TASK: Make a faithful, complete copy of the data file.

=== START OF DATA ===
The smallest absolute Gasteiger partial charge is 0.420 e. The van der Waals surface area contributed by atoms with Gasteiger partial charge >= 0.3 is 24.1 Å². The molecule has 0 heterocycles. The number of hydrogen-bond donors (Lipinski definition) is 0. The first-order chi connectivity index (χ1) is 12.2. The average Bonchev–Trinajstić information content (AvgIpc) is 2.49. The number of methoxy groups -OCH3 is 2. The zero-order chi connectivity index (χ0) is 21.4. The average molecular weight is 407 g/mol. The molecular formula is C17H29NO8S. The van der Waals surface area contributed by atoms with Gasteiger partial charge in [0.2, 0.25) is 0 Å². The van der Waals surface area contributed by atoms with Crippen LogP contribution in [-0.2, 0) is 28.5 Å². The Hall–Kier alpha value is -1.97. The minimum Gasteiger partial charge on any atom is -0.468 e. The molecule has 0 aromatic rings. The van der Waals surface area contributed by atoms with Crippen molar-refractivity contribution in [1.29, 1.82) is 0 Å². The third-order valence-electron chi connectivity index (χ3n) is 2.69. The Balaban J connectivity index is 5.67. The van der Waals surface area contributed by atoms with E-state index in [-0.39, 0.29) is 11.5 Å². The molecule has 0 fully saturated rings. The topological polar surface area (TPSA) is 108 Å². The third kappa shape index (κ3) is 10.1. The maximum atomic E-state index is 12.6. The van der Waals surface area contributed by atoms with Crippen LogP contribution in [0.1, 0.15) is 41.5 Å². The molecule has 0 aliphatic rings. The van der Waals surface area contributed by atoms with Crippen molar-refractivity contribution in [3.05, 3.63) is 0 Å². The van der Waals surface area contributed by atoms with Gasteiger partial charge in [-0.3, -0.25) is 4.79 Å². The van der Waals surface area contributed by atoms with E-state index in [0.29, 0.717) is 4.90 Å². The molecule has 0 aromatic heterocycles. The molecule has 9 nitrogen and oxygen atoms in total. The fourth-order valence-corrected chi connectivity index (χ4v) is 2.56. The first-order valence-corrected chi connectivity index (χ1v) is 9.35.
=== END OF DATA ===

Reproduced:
The smallest absolute Gasteiger partial charge is 0.420 e. The van der Waals surface area contributed by atoms with Gasteiger partial charge >= 0.3 is 24.1 Å². The molecule has 0 heterocycles. The number of hydrogen-bond donors (Lipinski definition) is 0. The first-order chi connectivity index (χ1) is 12.2. The average Bonchev–Trinajstić information content (AvgIpc) is 2.49. The number of methoxy groups -OCH3 is 2. The zero-order chi connectivity index (χ0) is 21.4. The average molecular weight is 407 g/mol. The molecular formula is C17H29NO8S. The van der Waals surface area contributed by atoms with Gasteiger partial charge in [0.2, 0.25) is 0 Å². The van der Waals surface area contributed by atoms with Crippen LogP contribution in [-0.2, 0) is 28.5 Å². The Hall–Kier alpha value is -1.97. The minimum Gasteiger partial charge on any atom is -0.468 e. The molecule has 0 aromatic rings. The van der Waals surface area contributed by atoms with Crippen molar-refractivity contribution in [1.29, 1.82) is 0 Å². The third-order valence-electron chi connectivity index (χ3n) is 2.69. The Balaban J connectivity index is 5.67. The van der Waals surface area contributed by atoms with E-state index in [-0.39, 0.29) is 11.5 Å². The molecule has 0 fully saturated rings. The topological polar surface area (TPSA) is 108 Å². The third kappa shape index (κ3) is 10.1. The maximum atomic E-state index is 12.6. The van der Waals surface area contributed by atoms with Crippen LogP contribution in [0.1, 0.15) is 41.5 Å². The molecule has 0 aliphatic rings. The van der Waals surface area contributed by atoms with Crippen molar-refractivity contribution in [3.05, 3.63) is 0 Å². The van der Waals surface area contributed by atoms with Gasteiger partial charge in [-0.3, -0.25) is 4.79 Å². The van der Waals surface area contributed by atoms with E-state index in [0.29, 0.717) is 4.90 Å². The molecule has 0 aromatic heterocycles. The molecule has 9 nitrogen and oxygen atoms in total. The fourth-order valence-corrected chi connectivity index (χ4v) is 2.56. The first-order valence-corrected chi connectivity index (χ1v) is 9.35.